Julius Caesar & the Crossing of the Rubicon

Instructor: Christina Boggs

Chrissy has taught secondary English and history and writes online curriculum. She has an M.S.Ed. in Social Studies Education.

Julius Caesar was one of Rome's most powerful and iconic rulers, but do you know how he seized control of Rome? In this lesson, you will learn about Caesar's decision to cross the Rubicon.

The First Triumvirate

First things first - what events brought Caesar to the Rubicon? The story starts back in 60 B.C. when Julius Caesar and two other men named Crassus and Pompey formed a political alliance called the First Triumvirate. The goal of the First Triumvirate was simple: use their money, influence, and cunning to take control of Rome. Caesar became a consul, or one of two leaders of Rome (kind of like co-presidents) and helped Crassus and Pompey push a number of laws and acts through the Roman Senate that personally benefited the three men. After Caesar's consulship, he secured himself a nice cushy position as governor of Gaul where he planned to spend the next few years of his life getting rich and powerful.

Julius Caesar
Julius Caesar

Unfortunately for Caesar, the First Triumvirate fell apart, and his master plan began to crumble. Caesar's daughter Julia Caesaris was married to Pompey, but she died in childbirth. Crassus also met an untimely end. Friendship and kinship no longer held Caesar and Pompey together, and their political alliance was done. Pompey was now the most powerful political and military leader in Rome, and he was tired of Caesar's shenanigans in Gaul. To make matters worse for Caesar, the Senate considered many of the things he did as consul to be illegal. With Pompey's encouragement, the Senate took away Caesar's governorship and demanded he come back to Rome as a regular citizen.


Crossing the Rubicon

Losing his governorship was a slap in the face to Caesar, but returning to Rome as a private citizen was even worse. If and when he returned to Rome, the Senate was going to put him on trial for all of the sneaky, underhanded, and questionable things he did as consul. As governor of Gaul, Caesar had built himself a large army. Armies today are usually controlled by countries, but in Ancient Rome anyone with money and power had a personal army of their own. According to Roman law, if a governor brought their personal army with them from whatever province they controlled, they faced two major consequences:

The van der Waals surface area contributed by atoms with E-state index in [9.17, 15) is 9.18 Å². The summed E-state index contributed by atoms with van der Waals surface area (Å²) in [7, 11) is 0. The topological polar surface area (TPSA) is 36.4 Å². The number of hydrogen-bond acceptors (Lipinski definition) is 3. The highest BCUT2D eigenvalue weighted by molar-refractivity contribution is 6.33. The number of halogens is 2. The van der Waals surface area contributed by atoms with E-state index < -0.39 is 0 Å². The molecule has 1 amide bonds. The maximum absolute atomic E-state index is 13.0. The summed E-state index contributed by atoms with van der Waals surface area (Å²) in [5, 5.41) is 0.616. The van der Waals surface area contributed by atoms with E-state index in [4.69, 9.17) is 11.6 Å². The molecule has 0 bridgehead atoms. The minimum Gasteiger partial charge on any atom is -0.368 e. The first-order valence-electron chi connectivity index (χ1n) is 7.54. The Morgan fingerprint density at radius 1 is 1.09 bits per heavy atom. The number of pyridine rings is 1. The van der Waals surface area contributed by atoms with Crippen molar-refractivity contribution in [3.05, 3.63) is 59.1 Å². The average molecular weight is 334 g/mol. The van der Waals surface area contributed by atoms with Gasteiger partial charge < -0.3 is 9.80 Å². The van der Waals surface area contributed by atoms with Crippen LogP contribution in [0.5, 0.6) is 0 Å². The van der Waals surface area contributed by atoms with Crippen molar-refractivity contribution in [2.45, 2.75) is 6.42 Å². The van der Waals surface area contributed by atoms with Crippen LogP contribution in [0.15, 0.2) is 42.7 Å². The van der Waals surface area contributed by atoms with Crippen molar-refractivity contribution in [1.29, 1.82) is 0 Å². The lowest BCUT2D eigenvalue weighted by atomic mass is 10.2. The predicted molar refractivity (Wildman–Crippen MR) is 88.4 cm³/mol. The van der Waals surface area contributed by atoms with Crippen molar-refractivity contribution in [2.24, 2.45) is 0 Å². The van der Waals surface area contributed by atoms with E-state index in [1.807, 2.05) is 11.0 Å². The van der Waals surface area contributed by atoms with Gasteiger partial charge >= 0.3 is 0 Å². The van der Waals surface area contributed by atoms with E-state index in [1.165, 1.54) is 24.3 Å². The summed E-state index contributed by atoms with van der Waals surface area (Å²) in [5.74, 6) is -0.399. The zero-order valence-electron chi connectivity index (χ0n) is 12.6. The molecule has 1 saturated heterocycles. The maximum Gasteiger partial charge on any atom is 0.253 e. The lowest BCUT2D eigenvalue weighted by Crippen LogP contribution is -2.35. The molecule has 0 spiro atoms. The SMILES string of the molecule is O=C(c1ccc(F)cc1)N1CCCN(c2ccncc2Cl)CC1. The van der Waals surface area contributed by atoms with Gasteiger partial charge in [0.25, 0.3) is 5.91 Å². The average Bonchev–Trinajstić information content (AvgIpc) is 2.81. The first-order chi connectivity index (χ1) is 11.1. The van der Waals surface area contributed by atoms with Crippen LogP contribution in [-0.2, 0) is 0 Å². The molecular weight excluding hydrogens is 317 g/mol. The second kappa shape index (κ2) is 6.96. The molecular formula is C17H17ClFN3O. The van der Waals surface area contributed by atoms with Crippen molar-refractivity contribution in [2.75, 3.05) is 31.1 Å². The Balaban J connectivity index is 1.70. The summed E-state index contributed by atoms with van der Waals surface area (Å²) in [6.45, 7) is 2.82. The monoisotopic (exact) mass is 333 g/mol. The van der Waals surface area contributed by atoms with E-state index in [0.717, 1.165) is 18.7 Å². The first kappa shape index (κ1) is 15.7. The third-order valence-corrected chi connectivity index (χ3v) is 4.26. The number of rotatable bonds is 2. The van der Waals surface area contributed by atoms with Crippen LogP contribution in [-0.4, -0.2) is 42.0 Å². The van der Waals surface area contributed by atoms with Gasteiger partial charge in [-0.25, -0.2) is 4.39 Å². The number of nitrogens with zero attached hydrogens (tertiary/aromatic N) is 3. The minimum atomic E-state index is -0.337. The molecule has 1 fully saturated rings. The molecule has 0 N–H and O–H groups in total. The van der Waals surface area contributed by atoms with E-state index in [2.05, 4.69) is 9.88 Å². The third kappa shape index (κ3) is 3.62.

• the governor lost his title and right to rule
  • the governor and his army would be killed

So what was Caesar to do? He had already lost his title as governor, and if he showed up without an army, he was definitely going to be prosecuted. At this point, he didn't have much to lose. He decided to cross the Rubicon, a river that separated the province of Gaul from Rome, and bring his army with him. This, of course, was considered to be an act of war. Caesar decided his best bet was to enter Rome ready to fight and crossed the Rubicon with his army in January of 49 B.C.

Pompey and his anti-Caesar friends panicked. Caesar was a tough general and had spent seven years conquering the wild tribes in Gaul. If he brought his army to Rome, then they were in for some serious trouble. To avoid the wrath of Caesar, Pompey and many other Roman leaders fled the city. In reality, they could have defended themselves against Caesar. He only brought one small part of his army (not the whole thing). Over the next four years, Caesar and Pompey fought a civil war for control of Rome. Ultimately, Pompey was killed in Egypt, and Caesar returned to Rome where he became the 'dictator for life'.

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